The Great Ideas for Teaching, and Talking with, Students (GIFTS) papers are for authors wanting to share their best practice for teaching, advising and developing first year engineering talent. Whether you are a long-time master teacher, a first-year educator, a program administrator, advisor, or someone in between, offer your great ideas to the researchers, educators and curriculum designers participating in the conference.
- The author must submit: author’s name, paper title, author’s affiliation, phone number, fax number, and e-mail address.
- The first sentence of the abstract should indicate that it is a GIFTS presentation.
- Each abstract should be between 300 and 500 words in length, Times New Roman 24 pt. font for title, Times New Roman 12 pt. font for body. Use single column format for abstract with 1 inch margins.
- One author from each paper is expected to register for and attend the conference. The registered author can present more than one paper.
- Final papers will be limited to one page.
- See the Author Kit for font and spacing requirements.
- GIFTS papers will be peer-reviewed by at least two reviewers. The purpose of the review will be to provide the author with feedback to consider in their ongoing research.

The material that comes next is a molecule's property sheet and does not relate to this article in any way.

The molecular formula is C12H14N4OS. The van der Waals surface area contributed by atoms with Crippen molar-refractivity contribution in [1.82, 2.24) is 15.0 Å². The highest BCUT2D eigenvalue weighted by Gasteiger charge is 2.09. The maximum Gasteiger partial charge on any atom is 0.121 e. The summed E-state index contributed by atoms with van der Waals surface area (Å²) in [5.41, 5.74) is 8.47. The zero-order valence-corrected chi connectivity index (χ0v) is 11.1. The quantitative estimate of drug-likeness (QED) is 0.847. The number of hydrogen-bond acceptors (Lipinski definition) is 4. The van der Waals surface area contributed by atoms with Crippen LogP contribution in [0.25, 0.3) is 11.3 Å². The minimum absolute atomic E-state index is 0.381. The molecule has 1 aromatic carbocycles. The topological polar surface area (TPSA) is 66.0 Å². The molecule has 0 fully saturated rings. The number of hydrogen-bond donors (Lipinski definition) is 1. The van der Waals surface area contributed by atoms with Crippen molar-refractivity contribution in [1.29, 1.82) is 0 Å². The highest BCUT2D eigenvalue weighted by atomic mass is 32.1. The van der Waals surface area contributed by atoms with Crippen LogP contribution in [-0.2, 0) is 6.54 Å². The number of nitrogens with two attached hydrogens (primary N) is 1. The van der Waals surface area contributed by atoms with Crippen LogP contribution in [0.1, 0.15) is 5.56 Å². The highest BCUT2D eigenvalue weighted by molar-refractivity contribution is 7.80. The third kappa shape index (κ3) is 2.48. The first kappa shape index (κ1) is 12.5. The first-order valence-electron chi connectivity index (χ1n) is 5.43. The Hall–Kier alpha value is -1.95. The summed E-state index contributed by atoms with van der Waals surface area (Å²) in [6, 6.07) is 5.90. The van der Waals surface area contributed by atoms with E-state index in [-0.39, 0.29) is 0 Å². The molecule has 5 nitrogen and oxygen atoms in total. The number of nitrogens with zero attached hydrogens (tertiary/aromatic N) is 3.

The paper submission is through ASEE’s monolith system:
All authors on a paper will be expected to participate in the review process. You do not need to be a member of ASEE to attend FYEE or submit a proposal or abstract. However, you do need to create an account by setting up your ASEE profile here.
- Abstract submission deadline February 24, 2020.
- Authors will be notified of acceptance or rejection of their proposed paper by March 13, 2020.
- If your submission is accepted, papers are due for peer review by May 18, 2020.
- Authors will be notified of peer review results by May-June, 2020.
- Final paper drafts will be due by June 17, 2020.
Content – Suggestions not Requirements
Great Ideas for Teaching, and Talking with, Students are class-tested activities, assignments, projects, games, simulations, assessment techniques, professional develop activities, advising methods that address a specific communication theory, concept, skill, or learning objective. The conference organizers encourage submissions from across the first year experience that reflect creative pedagogical ideas about teaching and advising first year students in traditional classroom settings, teaching and advising outside of the classroom (e.g., in cross-curricular initiatives, consulting venues, community engagement initiatives, and engaged scholarship projects), teaching and advising first year students within non-traditional academic environments, or supporting students decision making and professional development.
Papers could share information about how a faculty member or group of faculty members are developing and/or implementing new practices explicitly based on research on engineering education and/or education. The paper should demonstrate transfer from research to practice. The work does not have to be completed but should be at a phase where meaningful information can be presented.